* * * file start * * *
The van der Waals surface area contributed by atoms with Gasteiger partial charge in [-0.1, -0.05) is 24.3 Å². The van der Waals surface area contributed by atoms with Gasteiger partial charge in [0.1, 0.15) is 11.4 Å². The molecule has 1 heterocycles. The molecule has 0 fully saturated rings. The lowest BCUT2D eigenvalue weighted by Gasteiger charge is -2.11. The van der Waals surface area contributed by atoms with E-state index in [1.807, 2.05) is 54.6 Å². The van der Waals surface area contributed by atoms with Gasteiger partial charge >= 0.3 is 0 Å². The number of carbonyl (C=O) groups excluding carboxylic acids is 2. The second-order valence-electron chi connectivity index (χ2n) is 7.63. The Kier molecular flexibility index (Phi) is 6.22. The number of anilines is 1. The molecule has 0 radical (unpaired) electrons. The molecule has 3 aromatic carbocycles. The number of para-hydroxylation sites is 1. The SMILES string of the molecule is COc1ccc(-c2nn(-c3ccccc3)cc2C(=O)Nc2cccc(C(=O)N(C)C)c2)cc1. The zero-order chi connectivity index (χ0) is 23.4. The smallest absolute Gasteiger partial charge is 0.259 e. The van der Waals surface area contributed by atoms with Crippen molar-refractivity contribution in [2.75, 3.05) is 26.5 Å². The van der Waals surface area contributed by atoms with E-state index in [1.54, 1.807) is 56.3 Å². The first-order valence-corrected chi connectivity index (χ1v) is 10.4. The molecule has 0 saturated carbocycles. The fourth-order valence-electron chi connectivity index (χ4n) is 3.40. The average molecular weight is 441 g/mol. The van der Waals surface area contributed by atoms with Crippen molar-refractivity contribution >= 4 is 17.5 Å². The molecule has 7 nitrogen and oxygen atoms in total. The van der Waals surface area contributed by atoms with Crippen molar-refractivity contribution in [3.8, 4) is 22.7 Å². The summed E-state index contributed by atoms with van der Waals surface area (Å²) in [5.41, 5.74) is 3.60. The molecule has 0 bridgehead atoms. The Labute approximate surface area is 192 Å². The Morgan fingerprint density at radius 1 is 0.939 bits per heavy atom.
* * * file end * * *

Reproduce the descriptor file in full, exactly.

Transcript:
The van der Waals surface area contributed by atoms with Gasteiger partial charge in [-0.1, -0.05) is 24.3 Å². The van der Waals surface area contributed by atoms with Gasteiger partial charge in [0.1, 0.15) is 11.4 Å². The molecule has 1 heterocycles. The molecule has 0 fully saturated rings. The lowest BCUT2D eigenvalue weighted by Gasteiger charge is -2.11. The van der Waals surface area contributed by atoms with E-state index in [1.807, 2.05) is 54.6 Å². The van der Waals surface area contributed by atoms with Gasteiger partial charge >= 0.3 is 0 Å². The number of carbonyl (C=O) groups excluding carboxylic acids is 2. The second-order valence-electron chi connectivity index (χ2n) is 7.63. The Kier molecular flexibility index (Phi) is 6.22. The number of anilines is 1. The molecule has 0 radical (unpaired) electrons. The molecule has 3 aromatic carbocycles. The number of para-hydroxylation sites is 1. The SMILES string of the molecule is COc1ccc(-c2nn(-c3ccccc3)cc2C(=O)Nc2cccc(C(=O)N(C)C)c2)cc1. The zero-order chi connectivity index (χ0) is 23.4. The smallest absolute Gasteiger partial charge is 0.259 e. The van der Waals surface area contributed by atoms with Crippen molar-refractivity contribution in [2.75, 3.05) is 26.5 Å². The van der Waals surface area contributed by atoms with E-state index in [1.54, 1.807) is 56.3 Å². The first-order valence-corrected chi connectivity index (χ1v) is 10.4. The molecule has 0 saturated carbocycles. The fourth-order valence-electron chi connectivity index (χ4n) is 3.40. The average molecular weight is 441 g/mol. The van der Waals surface area contributed by atoms with Crippen molar-refractivity contribution >= 4 is 17.5 Å². The molecule has 7 nitrogen and oxygen atoms in total. The van der Waals surface area contributed by atoms with Crippen molar-refractivity contribution in [3.8, 4) is 22.7 Å². The summed E-state index contributed by atoms with van der Waals surface area (Å²) in [5.41, 5.74) is 3.60. The molecule has 0 bridgehead atoms. The Labute approximate surface area is 192 Å². The Morgan fingerprint density at radius 1 is 0.939 bits per heavy atom.